Here are some THOUGHTS about the video.....
THOUGHTS: The video never tries to imply that masculinity equals sexism. It says that when movies show the male characters as being sexist, this sends the message that men are supposed to be sexist.
Now as adults, we can see that Gaston isn't doing too well, since 'he doesn't get the girl' (another problem with movie themes that I have, but that wasn't even raised in this video) but the scene they show, is a valid one, in that he's obviously a powerful person, since he has so many flunkies running after him and the women in the bar at least think he's pretty good.
So the message the video is objecting to, is that powerful men are dominant and violent and sexist. Where in Disney movies do they show effective or powerful men as quiet, meek and physically diminutive? Even the beast, who does manage to get the prize, is a big hulking, sometimes scary figure.
THOUGHTS: Man gets girl is not the only theme in real life, right? How about man conquers mountain, or man loves his neighbor, or man is humbled by his failings, or man learns about himself through adversity? Disney movies may explore some of these themes, but they are usually the means to the first end-that man through all of this, gets the prize of the babe. So, the video is saying that the message of most Disney movies is that to be an effective man, he needs to impress/ win the heart of the main lady. Aside from this meaning that homosexual relationships continue to be seen as not the norm (I know you don't care about this idea) it also means that all other pursuits are less important. I also have a problem with this idea, because I feel that for children, learning what it means to be a fully fledged human being through the path of self-discovery and relationships with both men and women is the most important thing to be exposed to.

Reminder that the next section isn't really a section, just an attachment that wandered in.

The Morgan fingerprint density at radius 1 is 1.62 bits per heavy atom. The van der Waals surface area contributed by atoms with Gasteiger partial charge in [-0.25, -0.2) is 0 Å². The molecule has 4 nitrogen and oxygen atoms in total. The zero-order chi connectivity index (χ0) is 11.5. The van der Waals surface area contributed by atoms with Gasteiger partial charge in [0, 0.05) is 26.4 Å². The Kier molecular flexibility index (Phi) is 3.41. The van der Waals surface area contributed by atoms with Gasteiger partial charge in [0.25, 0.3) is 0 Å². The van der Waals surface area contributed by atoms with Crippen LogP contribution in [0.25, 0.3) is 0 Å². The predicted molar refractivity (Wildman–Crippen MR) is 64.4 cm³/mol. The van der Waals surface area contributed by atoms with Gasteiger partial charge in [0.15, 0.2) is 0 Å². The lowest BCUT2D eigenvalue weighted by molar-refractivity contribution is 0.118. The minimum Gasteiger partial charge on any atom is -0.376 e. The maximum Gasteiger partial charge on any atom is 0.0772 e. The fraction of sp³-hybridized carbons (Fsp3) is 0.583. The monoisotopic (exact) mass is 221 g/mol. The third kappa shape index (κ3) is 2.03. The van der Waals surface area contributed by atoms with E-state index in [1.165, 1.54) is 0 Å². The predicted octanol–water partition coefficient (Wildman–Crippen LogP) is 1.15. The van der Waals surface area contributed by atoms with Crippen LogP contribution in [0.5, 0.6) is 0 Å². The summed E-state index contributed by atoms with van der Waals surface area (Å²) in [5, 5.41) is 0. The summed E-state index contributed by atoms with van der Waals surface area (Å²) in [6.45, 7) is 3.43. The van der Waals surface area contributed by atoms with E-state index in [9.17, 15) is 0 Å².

THOUGHTS: You and I understand that Gaston isn't the hero and maybe that becomes evident to children by the end of the movie, depending on their age, but certainly throughout the movie, Gaston is shown to be a powerful man. He has girls keen on him, he has people running around doing his bidding and he has a powerful position in the village.
THOUGHTS: You're right, Hercules is meant to be the strongest man in the world, according to Greek mythology and isn't it interesting that he would be chosen as a hero, as opposed to say, a character like Charlie Chaplin or more diminutive figures that previous generations saw as heroes?
THOUGHTS: I also feel that especially small children may not grasp the overall theme, instead accepting behaviors modeled in certain scenes. I also think that the most important point that the movie makes, which you, nor anyone else in this thread acknowledges, is that boys in particular, are being given warped models of what it means to be a man and that this can only be harmful for future generations of men. Disney movies rarely show heroes as vulnerable or weak. They don't show men overcoming their weaknesses, or learning to compensate for them, or learning to accept them somehow. I see so many people, both men and women, struggling with vulnerability, feeling that they must be strong, must always show the tough exterior/attitude, etc, or they will be beaten, used or abused and this leads to so many relationship problems.
Kids movies could be so good. But in general, they are not. I do not think they are getting any better. So long as they reinforce stereotypes and show people as one-dimensional beings, they can only get worse.
How can men and women learn to accept each other, warts and all, when from when we are babies in diapers, we are told that to succeed, we must be the fittest, the strongest and the most stunning?
Mr. Boggs - Sensei
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